E-Explorers - E-learning basics - TBA
Mini course designs for mobile devices - Tuesday April 3rd
From classroom to online - TBA
Creating “easy to access” resources: What formats work best for your students – Tuesday, May 22nd
Learning Design Tool - TBA
For more information contact Helen lynch on ph 6207 4031
Helen M. Lynch, BA, DipEdStud, MEdAdmin, PGC Online Education
Senior E-learning Consultant,
National VET E-learning Strategy
Collaborate Vroom http://try.bbcollaborate.com/trial/m.go?mk=Txv9nsxNeh6S8rDP
- Assessment for transition: weeks 1-4, to get the students ready to study with tasks that do not contribute to the final grade (or not much).
- Assessment for development: from week 5, more prating assessment exercises which can contribute to final marks.
- Assessment for achievement: Weeks 7 to 13, where the bulk of the summative assessment is contributing the bulk of final grades.
Thirteen weeks is a very long time and if the assessment for achievement was left until the end, a student would have difficulty seeing the connection with the development. Also it would make me very nervous, if most of the assessment was at the end of the course. Software developers and other project managers are trained to place "milestones" so that there are no unpleasant surprises at the end of a project. As a student I avoid courses which have large end of semester assessments (and I would not design a course that way).
Deborah refers us to "Assessment in First Year University: A model to manage transition" (Taylor, J. A. 2008).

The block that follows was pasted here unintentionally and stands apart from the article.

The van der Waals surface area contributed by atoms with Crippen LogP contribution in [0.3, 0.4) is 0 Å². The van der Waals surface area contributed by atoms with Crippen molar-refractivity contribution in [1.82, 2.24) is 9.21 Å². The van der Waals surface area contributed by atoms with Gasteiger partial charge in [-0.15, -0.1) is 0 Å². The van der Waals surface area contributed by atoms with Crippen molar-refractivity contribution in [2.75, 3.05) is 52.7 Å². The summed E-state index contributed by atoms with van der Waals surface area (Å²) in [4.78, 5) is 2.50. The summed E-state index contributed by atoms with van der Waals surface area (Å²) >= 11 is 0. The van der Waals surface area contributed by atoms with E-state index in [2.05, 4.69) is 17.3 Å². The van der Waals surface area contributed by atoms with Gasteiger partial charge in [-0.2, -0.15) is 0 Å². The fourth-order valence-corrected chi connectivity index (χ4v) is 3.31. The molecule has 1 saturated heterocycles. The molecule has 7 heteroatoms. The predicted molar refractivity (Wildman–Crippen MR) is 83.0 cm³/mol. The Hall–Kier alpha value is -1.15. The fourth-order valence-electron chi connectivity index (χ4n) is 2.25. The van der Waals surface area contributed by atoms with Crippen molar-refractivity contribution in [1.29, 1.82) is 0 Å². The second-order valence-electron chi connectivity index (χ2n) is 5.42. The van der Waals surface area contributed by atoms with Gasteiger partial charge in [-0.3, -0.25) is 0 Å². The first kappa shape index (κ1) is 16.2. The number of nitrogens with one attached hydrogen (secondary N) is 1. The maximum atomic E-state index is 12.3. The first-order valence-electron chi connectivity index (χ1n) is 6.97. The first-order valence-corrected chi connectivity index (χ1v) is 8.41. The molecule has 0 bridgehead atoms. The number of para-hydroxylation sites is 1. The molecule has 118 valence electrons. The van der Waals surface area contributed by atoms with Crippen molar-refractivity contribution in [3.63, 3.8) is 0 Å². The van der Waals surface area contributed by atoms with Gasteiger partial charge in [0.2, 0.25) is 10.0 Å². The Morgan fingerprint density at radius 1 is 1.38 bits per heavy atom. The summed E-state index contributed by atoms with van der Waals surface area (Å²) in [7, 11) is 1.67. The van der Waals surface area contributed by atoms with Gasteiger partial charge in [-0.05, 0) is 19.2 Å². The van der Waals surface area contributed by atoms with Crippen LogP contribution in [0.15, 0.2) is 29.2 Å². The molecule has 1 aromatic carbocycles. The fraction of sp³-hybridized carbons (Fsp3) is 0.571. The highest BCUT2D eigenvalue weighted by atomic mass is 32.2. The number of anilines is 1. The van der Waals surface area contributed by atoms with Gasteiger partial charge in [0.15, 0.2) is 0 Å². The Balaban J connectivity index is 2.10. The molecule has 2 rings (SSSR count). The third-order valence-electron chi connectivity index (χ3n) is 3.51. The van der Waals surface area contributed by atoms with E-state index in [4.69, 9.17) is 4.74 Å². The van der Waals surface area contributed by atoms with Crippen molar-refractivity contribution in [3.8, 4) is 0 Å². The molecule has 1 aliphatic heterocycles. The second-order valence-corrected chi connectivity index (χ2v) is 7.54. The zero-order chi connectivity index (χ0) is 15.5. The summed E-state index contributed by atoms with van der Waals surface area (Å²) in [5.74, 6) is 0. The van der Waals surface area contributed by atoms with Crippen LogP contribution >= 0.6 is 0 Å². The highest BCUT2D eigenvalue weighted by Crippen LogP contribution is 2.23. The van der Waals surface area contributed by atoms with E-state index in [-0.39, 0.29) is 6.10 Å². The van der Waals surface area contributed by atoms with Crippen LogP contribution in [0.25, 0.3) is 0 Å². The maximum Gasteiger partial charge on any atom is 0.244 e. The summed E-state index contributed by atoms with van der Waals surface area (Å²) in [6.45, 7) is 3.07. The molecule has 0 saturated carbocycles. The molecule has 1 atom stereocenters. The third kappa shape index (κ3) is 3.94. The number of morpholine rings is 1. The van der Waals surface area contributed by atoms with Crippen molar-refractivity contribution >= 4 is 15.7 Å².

Monday, January 23, 2012
- Forming small multi-disciplinary teams of students
- Setting workplace-relevant student tasks
- Delivering course content in tablet-ready format
- Encouraging students to work together on-line
Last Friday to Saturday I attended Recent Changes Camp 2012, with Wikipedians, in the new TEAL Teaching Room of the "INSPIRE Centre" of the University of Canberra. TEAL (Technology Enabled Active Learning) is a room set up for a combination of short presentations and student group work.
The room has a flat floor with tables for up to nine students each (total capacity around 100). Normally the presenter stands in the middle of a TEAL room, cabaret style, with the students all around at the tables (the UoC room had the lectern in one corner of the room, but I assume it can be moved to the middle). There are projection screens on all four walls and the walls are entirely converted in white-board paint.
The UoC room is more flexible than than other TEAL rooms, in that there is no fixed furniture: all the tables are on wheels and fold up so they can be packed away. There are no computers provided. There are only a few power points around the walls and ion the center, where computers could be plugged in (people with laptops, rather than tablet computers tended to congregate at the power points).